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Citizens for Charter Change v. Caputo

New Jersey Superior Court, Appellate Division


Decided: October 6, 1975.

CITIZENS FOR CHARTER CHANGE IN ESSEX COUNTY; JEANNE GRAVES; EDMUND T. HUME; AND RUTHI G. ZINN, INDIVIDUALLY AND AS CO-CHAIRMAN, TREASURER AND MEMBER, RESPECTIVELY, OF CITIZENS FOR CHARTER CHANGE IN ESSEX COUNTY, PLAINTIFFS-APPELLANTS,
v.
NICHOLAS V. CAPUTO, COUNTY CLERK OF ESSEX COUNTY AND JOSEPH ARANOFF, COMMISSIONER OF REGISTRATION OF ESSEX COUNTY, DEFENDANTS-RESPONDENTS

Fritz, Seidman and Milmed.

Per Curiam

[136 NJSuper Page 425]

Plaintiffs seek to have placed on the ballot for submission to the voters of Essex County at the November 4 general election the question:

Shall the County Executive Plan of the Optional County Charter Law be adopted for Essex County, with provision for a Board of Freeholders of nine (9) members elected for concurrent terms and elected five (5) by district and four (4) at large?

[136 NJSuper Page 426]

To this end plaintiffs proceeded by direct petition under the pertinent provisions*fn1 of the Optional County Charter Law, L. 1972, c. 154, N.J.S.A. 40:41A-1 et seq. , also referred to as the "Musto Act." The petition is required to be signed "by a number of registered voters not less than 15% of the number of persons registered to vote in the county as of 40 days before the primary or general election next preceding the date of filing of such petition." N.J.S.A. 40:41A-20. It is undisputed that the number of signatures required by that percentage is 56,721. Upon the filing of such petition the county clerk is, in the circumstances here presented, required to "cause the question to be submitted at the general election occurring not less than 60 days next following the filing of the petition * * *." N.J.S.A. 40:41A-21.

The provisions of the Optional County Charter Law permitting the adoption of an optional plan of county government upon petition and referendum, invoked by plaintiffs, omit any reference to the procedures for review of petitions so filed in order to determine their validity. Plaintiffs argue that since the Optional County Charter Law was in large measure modeled after the Optional Municipal Charter Law N.J.S.A. 40:69A-1 et seq. (Faulkner Act), the procedures for review provided in the Faulkner Act*fn2 should govern the review of petitions filed under the Musto Act. Defendants, however, argue that the absence of petition review procedures in the Optional County Charter Law brings into operation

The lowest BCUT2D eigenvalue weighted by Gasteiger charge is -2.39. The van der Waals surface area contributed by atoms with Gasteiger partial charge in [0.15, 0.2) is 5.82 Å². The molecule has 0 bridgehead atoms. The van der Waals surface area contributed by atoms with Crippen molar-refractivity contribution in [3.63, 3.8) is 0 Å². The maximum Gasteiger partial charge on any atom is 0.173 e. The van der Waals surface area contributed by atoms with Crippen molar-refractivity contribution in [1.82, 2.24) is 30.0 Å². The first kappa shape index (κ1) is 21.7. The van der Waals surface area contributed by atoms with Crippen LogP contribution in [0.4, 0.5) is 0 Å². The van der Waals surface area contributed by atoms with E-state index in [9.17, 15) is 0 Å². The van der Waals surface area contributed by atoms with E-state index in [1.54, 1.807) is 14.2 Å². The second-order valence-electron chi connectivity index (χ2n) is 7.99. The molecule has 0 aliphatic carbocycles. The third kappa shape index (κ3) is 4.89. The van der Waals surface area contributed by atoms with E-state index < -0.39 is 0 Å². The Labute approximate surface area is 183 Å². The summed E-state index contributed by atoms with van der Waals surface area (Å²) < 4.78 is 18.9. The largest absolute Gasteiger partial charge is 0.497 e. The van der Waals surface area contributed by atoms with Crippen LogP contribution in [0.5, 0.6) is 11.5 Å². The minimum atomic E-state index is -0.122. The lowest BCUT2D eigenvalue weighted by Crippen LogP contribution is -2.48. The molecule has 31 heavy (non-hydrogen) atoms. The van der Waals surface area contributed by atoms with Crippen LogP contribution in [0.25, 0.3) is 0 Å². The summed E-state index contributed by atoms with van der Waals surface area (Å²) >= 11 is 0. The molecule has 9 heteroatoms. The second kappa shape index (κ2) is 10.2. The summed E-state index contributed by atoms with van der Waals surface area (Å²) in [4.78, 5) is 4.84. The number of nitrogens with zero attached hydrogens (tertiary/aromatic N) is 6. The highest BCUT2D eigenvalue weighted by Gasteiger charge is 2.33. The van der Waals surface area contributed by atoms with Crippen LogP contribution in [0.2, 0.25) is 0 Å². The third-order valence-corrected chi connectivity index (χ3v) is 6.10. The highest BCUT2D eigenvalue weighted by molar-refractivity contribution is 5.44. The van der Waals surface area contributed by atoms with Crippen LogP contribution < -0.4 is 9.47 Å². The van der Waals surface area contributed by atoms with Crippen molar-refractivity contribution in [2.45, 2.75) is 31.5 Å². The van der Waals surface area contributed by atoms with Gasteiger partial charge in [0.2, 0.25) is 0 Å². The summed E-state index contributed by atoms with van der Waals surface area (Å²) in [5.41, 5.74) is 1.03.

[136 NJSuper Page 427]

the review provisions of the Elections Law, i.e., N.J.S.A. 19:13-13,*fn3 made applicable by N.J.S.A. 19:1-4.*fn4

The pertinent initiative and referendum review provisions of the Musto Act read as follows:

All petition papers comprising an initiative or referendum petition shall be assembled and filed with the county clerk as one instrument. Within 20 days after a petition is filed, the county clerk shall determine whether each paper of the petition has a proper statement of the circulator and whether the petition is signed by a sufficient number of qualified voters. After completing his examination of the petition, the county clerk shall certify the result thereof to the board at its next regular meeting. If he shall certify that the petition is insufficient he shall set forth in his certificate the particulars in which it is defective and shall at once notify at least two members of the committee of the petitioners of his findings. [ N.J.S.A. 40:41A-107]

An initiative or referendum petition may be amended at any time within 10 days after the notification of insufficiency has been served by the county clerk, by filing a supplementary petition upon additional papers signed and filed as provided in case of an original petition. The county clerk shall, within 5 days after such an amendment is filed, examine the amended petition and, if the petition be still insufficient, he shall file his certificate to that effect in his office and notify the committee of the petitioners of his findings and no further action shall be had on such insufficient petition. The finding of the insufficiency of a petition shall not prejudice the filing of a new petition for the same purpose. [ N.J.S.A. 40:41A-108]

By September 5, 1975, the last day*fn5 for filing petitions for the November 4, 1975 general election under the direct petition and referendum sections of the Musto Act, N.J.S.A. 40:41A-19 through 22, plaintiffs had fined with the County [136 NJSuper Page 428] Clerk of Essex County their petitions seeking a referendum election upon the question hereinbefore set forth. The petitions contained 61,608 signatures. Plaintiffs requested the submission of the question to the voters at the forthcoming general election. By letter of September 8, 1975*fn6 a citizen's request was made to the county clerk for a "complete check of each and every name submitted to determine the validity and eligibility involved." On September 9, 1975 the county clerk requested the county commissioner of registration (commissioner) to review the signatures on the petitions and certify how many were valid and how many were not valid. Such review has been undertaken by the commissioner, who filed his final report thereon on October 1. On September 19 plaintiffs filed their complaint in lieu of prerogative writs in the Law Division, seeking various avenues of relief, all directed toward having the proposed public question placed on the November 4 election ballot. On September 26 the assignment judge for Essex County, after hearing, filed his judgment in the matter directing, among other things, that the Commissioner, in performing the validation process, "include as valid signatories all registered voters of the County of Essex who were registered as of September 5, 1975" but not those registered thereafter; that the commissioner complete the validation process by 4 P.M. on September 30, 1975; that on or before October 6, 1975 the county clerk rule on the commissioner's determinations regarding the validity of invalidity of the signatures;*fn7 and that the county clerk, if requested by plaintiffs, "hold and complete hearings contesting the determination of invalidity of any signatures on said petitions by no later than 4:00 P.M. October 10, 1975." Substantially all of the remaining relief sought by plaintiffs was either denied, held to be rendered moot or found to be premature.